You state you are fairly new to all of this and are asking for random advice from strangers yet you appear to be exceedingly opinionated, obsessed with minutiae, and ofc have already expressed many deep-seated personal beliefs.
You sir are a perfect addition to BF
LOL Glad to know I'm fitting in well!
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Old 03-24-21, 08:01 AM
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Originally Posted by Shay Howe View Post
Aye. Also want to clarify just in case, don't want to seem contrarian for its own sake- I'm just picky as they get, and never met an idea so simple I couldn't drastically overthink it.



I'm working from dated information wrt personal experience, but in mine it worked exactly the opposite when I was in my 20s switching between the aforementioned chrome 3-speed spyder and the Schwinn LeTour III that finally succumbed to an ugly impact involving soaked rim-rubbers, traffic constricting swerve options, and a car backing out in front of me when I was doing a good 25 MPH. (When all was said and done the front wheel's rear edge was 3 inches behind the lower frame tube and the gooseneck had put the hurt on my jewels)



Memory again- the "standard" (for the time, best as I recall) saddle on that LeTour III was the worst thing about riding it- and just doing my routine errands 10 miles a day stop and go was common. where it rodeAnd up and caused friction between the ol' cheeks once I got to sweating made chafing seem like an insufficient term. Not saying you're wrong per se, only that I recall things working differently in my case. Also, RE: both the bars and seat, easily changed to suit on top of (Big "tell me if I'm wrong here) what I'm looking at and where I'm considering buying looks like the epitome of something pieced together from off the shelf parts, lending to just such easy customization.



Ah, and here's the crux of the biscuit- I effectively don't have any abdominals to support anything with. Backstory: in 2018 I was laid low with a bacterial infection that nearly took me off the planet 3 times over. In a month I lost about 40 pounds, most of it muscle mass. Lost about 60% of my muscle mass and about 85% of my muscle memory. Took a week to get proficient at even feeding myself in a hospital bed, and 6 weeks of occupational therapy to make basic "point A to point B" walking even a viable possibility. Comfortably walking without wobbles or the need for a walking stick is as recent as around June-July 2020. Anything that requires me to support myself on muscles is still an iffy proposition at best- a place I may reach once I'm in a position to work toward, but not someplace I am now by any stretch.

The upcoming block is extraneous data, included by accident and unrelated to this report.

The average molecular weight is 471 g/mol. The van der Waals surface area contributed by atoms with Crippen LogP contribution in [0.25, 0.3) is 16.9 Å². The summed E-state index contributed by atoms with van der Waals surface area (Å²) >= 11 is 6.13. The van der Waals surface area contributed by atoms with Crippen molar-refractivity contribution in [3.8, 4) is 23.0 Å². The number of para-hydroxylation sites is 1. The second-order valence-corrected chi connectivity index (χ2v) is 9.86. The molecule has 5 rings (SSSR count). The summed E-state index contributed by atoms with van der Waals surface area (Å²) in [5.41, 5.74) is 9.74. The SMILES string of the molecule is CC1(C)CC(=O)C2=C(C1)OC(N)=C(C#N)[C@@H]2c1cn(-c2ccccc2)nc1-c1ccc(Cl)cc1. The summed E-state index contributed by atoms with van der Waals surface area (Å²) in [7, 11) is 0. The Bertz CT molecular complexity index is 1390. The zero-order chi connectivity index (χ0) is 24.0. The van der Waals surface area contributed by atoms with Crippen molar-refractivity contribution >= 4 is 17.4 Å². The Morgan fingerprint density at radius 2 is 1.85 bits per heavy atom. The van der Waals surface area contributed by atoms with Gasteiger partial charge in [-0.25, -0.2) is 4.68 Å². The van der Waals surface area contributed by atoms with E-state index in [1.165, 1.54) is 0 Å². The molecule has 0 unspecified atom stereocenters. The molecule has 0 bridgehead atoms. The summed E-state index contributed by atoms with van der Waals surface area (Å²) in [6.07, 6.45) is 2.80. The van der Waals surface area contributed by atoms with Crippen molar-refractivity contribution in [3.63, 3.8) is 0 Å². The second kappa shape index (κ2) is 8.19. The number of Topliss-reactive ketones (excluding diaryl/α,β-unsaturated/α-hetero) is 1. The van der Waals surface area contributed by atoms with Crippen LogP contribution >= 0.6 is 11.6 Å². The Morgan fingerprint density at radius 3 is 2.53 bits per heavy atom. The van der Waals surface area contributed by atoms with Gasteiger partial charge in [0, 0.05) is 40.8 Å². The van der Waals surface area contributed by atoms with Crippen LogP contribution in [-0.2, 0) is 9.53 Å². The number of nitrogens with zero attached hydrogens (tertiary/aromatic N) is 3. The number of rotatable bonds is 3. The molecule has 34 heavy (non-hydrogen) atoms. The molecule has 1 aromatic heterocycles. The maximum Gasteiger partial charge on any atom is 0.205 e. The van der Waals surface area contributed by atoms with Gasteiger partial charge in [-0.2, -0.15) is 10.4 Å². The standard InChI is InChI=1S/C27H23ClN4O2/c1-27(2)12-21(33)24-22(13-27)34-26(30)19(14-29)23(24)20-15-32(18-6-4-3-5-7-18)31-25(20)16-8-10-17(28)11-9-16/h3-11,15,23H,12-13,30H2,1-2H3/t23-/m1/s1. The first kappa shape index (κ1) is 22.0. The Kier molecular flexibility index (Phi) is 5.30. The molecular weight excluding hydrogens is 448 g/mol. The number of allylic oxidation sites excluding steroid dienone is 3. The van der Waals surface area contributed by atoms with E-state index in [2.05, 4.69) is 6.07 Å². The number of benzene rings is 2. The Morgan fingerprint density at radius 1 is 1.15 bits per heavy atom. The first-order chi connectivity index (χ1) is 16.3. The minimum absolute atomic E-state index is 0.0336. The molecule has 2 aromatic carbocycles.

In that same vein, I don't see getting enough speed for wind (aside from any ambient weather-indus) ced headwindto be an issue early on, likewise needing someplace semi-comfortable to rest my mass between bouts where standing on the pedals is even viable. While I hope to extend things over time, as a start I'm looking at half an hour being a long, extended ride.and would be surprised if that's not taxing. (Not that I'll mind being surprised, for sure.) But I'm currently thinking far more "leisurely cruise with the possibility to exert a little then break" than any real extended exertion. Hence my assertion that a single-speed cruiser with coasters would probably work fine- I just don't want to go there.

But sure, please keep the ideas coming- while so far I think I've got things figured, there's always food for thought to be gleaned.